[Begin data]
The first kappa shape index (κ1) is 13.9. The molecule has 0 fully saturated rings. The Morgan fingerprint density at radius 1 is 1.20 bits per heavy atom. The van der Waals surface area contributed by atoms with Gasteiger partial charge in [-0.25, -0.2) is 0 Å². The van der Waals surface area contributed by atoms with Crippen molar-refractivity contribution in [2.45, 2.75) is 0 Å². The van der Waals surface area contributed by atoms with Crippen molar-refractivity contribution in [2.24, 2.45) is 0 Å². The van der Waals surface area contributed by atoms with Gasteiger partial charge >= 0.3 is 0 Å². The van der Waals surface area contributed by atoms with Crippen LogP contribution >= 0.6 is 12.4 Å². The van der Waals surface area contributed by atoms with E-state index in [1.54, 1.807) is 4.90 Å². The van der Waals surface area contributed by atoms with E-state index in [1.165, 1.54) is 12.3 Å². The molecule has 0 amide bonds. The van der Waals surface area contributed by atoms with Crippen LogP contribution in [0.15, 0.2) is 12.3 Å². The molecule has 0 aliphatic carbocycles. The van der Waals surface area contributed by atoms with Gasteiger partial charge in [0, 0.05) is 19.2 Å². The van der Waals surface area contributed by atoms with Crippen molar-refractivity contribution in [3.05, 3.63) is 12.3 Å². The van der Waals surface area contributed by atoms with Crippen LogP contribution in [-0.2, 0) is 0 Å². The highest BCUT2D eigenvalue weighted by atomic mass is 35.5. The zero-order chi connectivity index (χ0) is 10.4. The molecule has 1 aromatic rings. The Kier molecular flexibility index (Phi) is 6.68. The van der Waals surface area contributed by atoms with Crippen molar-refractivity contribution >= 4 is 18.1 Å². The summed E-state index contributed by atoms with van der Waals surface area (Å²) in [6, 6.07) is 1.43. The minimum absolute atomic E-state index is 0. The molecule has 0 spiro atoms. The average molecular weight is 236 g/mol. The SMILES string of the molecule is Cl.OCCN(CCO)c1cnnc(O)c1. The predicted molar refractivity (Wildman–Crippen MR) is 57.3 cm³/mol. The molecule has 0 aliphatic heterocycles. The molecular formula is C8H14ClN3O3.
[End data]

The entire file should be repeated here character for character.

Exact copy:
The first kappa shape index (κ1) is 13.9. The molecule has 0 fully saturated rings. The Morgan fingerprint density at radius 1 is 1.20 bits per heavy atom. The van der Waals surface area contributed by atoms with Gasteiger partial charge in [-0.25, -0.2) is 0 Å². The van der Waals surface area contributed by atoms with Crippen molar-refractivity contribution in [2.45, 2.75) is 0 Å². The van der Waals surface area contributed by atoms with Crippen molar-refractivity contribution in [2.24, 2.45) is 0 Å². The van der Waals surface area contributed by atoms with Gasteiger partial charge >= 0.3 is 0 Å². The van der Waals surface area contributed by atoms with Crippen LogP contribution >= 0.6 is 12.4 Å². The van der Waals surface area contributed by atoms with E-state index in [1.54, 1.807) is 4.90 Å². The van der Waals surface area contributed by atoms with E-state index in [1.165, 1.54) is 12.3 Å². The molecule has 0 amide bonds. The van der Waals surface area contributed by atoms with Crippen LogP contribution in [0.15, 0.2) is 12.3 Å². The molecule has 0 aliphatic carbocycles. The van der Waals surface area contributed by atoms with Gasteiger partial charge in [0, 0.05) is 19.2 Å². The van der Waals surface area contributed by atoms with Crippen molar-refractivity contribution in [3.05, 3.63) is 12.3 Å². The van der Waals surface area contributed by atoms with Crippen LogP contribution in [-0.2, 0) is 0 Å². The highest BCUT2D eigenvalue weighted by atomic mass is 35.5. The zero-order chi connectivity index (χ0) is 10.4. The molecule has 1 aromatic rings. The Kier molecular flexibility index (Phi) is 6.68. The van der Waals surface area contributed by atoms with Crippen molar-refractivity contribution >= 4 is 18.1 Å². The summed E-state index contributed by atoms with van der Waals surface area (Å²) in [6, 6.07) is 1.43. The minimum absolute atomic E-state index is 0. The molecule has 0 spiro atoms. The average molecular weight is 236 g/mol. The SMILES string of the molecule is Cl.OCCN(CCO)c1cnnc(O)c1. The predicted molar refractivity (Wildman–Crippen MR) is 57.3 cm³/mol. The molecule has 0 aliphatic heterocycles. The molecular formula is C8H14ClN3O3.